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    (Original post by allymcb2)
    Clearly not in terms of breadth of education. A leader requires both the in depth knowledge of a particular subject.Plus an extremely wide-ranging education in international politics, which is changing all the time. You can't just do a course one time, and expect that to be good enough. He has the most responsibility of anyone in the world, and he should have the world knowledge to back that up. I am skeptical about whether his Harvard MBA was earned or bought, but I can't prove squat, so I will leave that part out of the debate.
    By most accounts, Harvard is not exactly hard up for cash. Why would they risk their reputation by selling degrees, when there is clearly a long line of qualified individuals willing to pay for an education there? :rolleyes:
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    (Original post by allymcb2)
    The vast majority of MPs in Britain have more knowlege of international politics than president Bush. Or at least have the common sense to pay someone who has to reduce the number of gaffs they make. I am not saying that, because most Swiss and Welsh etc people are bilingual. I am saying that there will never be as much in common between two countries which speak different languages than between two people who speak the same first language because there is a culture and philosophy ingrained in that language. I am saying that languages are an essential part of the knowledge of an educated person for this reason, and that visiting countries which use different languages important. ESPECIALLY for those who intend to be leaders of developed nations, such as america.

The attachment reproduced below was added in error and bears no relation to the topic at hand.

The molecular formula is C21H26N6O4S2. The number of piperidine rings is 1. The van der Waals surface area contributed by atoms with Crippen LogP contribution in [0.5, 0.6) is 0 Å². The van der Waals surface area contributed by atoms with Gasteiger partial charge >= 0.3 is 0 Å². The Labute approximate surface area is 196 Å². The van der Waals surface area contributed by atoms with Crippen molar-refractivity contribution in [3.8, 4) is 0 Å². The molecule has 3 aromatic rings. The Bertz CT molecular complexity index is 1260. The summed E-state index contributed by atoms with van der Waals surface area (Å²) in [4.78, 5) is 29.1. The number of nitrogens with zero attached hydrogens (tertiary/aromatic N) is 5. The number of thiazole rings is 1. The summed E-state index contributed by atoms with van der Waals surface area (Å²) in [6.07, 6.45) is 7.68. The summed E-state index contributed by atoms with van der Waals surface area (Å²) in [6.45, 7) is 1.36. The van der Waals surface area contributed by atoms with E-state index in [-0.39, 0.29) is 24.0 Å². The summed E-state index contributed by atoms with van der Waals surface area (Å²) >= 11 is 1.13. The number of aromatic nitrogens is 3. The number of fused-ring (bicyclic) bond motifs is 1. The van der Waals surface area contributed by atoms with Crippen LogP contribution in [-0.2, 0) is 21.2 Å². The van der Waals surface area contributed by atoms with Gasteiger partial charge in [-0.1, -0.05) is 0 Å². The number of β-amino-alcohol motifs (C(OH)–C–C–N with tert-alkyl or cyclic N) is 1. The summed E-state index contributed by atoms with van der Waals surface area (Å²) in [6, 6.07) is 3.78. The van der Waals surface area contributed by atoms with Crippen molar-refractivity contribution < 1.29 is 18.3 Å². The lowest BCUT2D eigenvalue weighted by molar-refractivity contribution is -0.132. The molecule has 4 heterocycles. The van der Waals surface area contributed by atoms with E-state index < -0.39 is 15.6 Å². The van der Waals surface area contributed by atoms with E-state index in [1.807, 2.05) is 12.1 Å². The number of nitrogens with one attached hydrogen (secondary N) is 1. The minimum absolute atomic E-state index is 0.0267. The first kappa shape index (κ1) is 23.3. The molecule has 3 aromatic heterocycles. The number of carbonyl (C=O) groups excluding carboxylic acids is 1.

Go to Belgium. The Flemish only speak their language, and the Walloons only speak their language. Bush visited Mexico, and I'm pretty sure it has a different language. :rolleyes: Or are you like one of those French people who think the only way to be "multilateral" is to visit France?
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    (Original post by allymcb2)
    1) I doubt that it is 2) Some european countries are not nearly so rich as america, so there may be more than 40%who couldnt afford to leave europe.
    My cousin can afford to come to New York, but he doesn't want to endure a 10 hour plus flight, despite being able to easily afford it. He decided to get together with some of his friends and go to Denmark instead because it is easier. If I were in his shoes, I would do the same thing and not bother coming to NYC.

    Over here, many of our states are the size of countries in Europe and if you needed a passport to cross the border of a state, 100% of our population would have a passport. This passport issue is all about geography and ease of travel. It has nothing to do with being arrogant or ethnocentric.

    Europeans walk 10 feet and find themselves in another country and think they are more worldly because of it. :rolleyes:

    (Original post by allymcb2)